Social Security: Benefits For Children
Information taken from Social Security Administration SSA Publication No. 05-10077 ICN 468300.
If a child is getting benefits based on your work, there are important things you should know about his or her benefits:
When a child reaches age 18
- A child's benefits stop with the month before the child reaches age 18, unless the child is disabled or is a full-time elementary or secondary school student.
- About five months before the child's 18th birthday, the person receiving the child's benefits will get a form explaining how benefits can continue.
- A child whose benefits stopped at age 18 can have them start again, if he or she becomes disabled before reaching age 22. Benefits can also start again if the child becomes a full-time elementary or secondary school student before reaching age 19.
If a child is disabled
- A child can continue to receive benefits after age 18, if he or she has a disability. The child also may qualify for SSI disability payments. Call us for more information.
If a child age 18 is a student
- A child can receive benefits until age 19, if he or she continues to be a full-time elementary or secondary school student. When your child's 19th birthday occurs during a school term, their benefits can continue until completion of the term, or for two months following the 19th birthday, whichever comes first.
- Tell Social Security immediately if the student drops out of school, changes status from full-time to part-time, is expelled or suspended, or changes schools. Also tell us if the student's employer pays him or her for attending school.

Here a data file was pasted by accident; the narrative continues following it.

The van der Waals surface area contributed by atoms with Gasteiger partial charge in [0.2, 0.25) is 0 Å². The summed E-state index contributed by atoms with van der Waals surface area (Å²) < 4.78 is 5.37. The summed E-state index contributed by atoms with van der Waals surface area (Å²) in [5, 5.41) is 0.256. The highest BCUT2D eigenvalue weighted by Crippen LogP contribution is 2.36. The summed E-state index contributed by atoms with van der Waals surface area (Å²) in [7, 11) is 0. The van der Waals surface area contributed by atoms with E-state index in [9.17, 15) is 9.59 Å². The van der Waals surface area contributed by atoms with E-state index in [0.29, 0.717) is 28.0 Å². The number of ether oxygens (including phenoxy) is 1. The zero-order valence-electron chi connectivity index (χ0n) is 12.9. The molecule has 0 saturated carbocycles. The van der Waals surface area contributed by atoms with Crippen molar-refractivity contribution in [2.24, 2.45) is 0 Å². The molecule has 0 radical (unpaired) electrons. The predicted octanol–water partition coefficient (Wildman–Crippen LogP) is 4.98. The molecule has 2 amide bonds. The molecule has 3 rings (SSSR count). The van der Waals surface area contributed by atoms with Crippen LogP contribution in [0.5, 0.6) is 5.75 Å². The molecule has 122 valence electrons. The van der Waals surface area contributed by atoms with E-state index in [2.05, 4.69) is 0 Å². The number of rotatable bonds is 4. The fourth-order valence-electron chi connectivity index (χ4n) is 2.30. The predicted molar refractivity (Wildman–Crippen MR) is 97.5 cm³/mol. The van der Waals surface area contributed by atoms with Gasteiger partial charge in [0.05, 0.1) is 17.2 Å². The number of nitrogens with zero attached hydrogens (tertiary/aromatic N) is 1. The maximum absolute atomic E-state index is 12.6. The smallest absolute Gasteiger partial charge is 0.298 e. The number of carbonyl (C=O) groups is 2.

- We send each student a form at the start and end of the school year. Filling out the form, and returning it to us, is important. We can stop benefits if we don't receive the form.
- A student can keep receiving benefits during a vacation period of four months or less, if he or she plans to go back to school full time at the end of the vacation.
- A student who stops attending school can restart benefits, if he or she returns to school full time before age 19. The student needs to contact us and reapply for benefits.
How divorce affects a stepchild's benefits
- If a stepchild is receiving benefits based on your work, and you and the child's parent divorce, the stepchild's benefit will end the month after the divorce becomes final. You must tell us as soon as the divorce become final.
Note: Contact your local Social Security Administration Office for all the latest updates on benefits and filing requirements.
Call the Social Security Administration toll free at 1-800-772 or at our TTY number, 1-800-325-0778, if you're deaf or hard of hearing.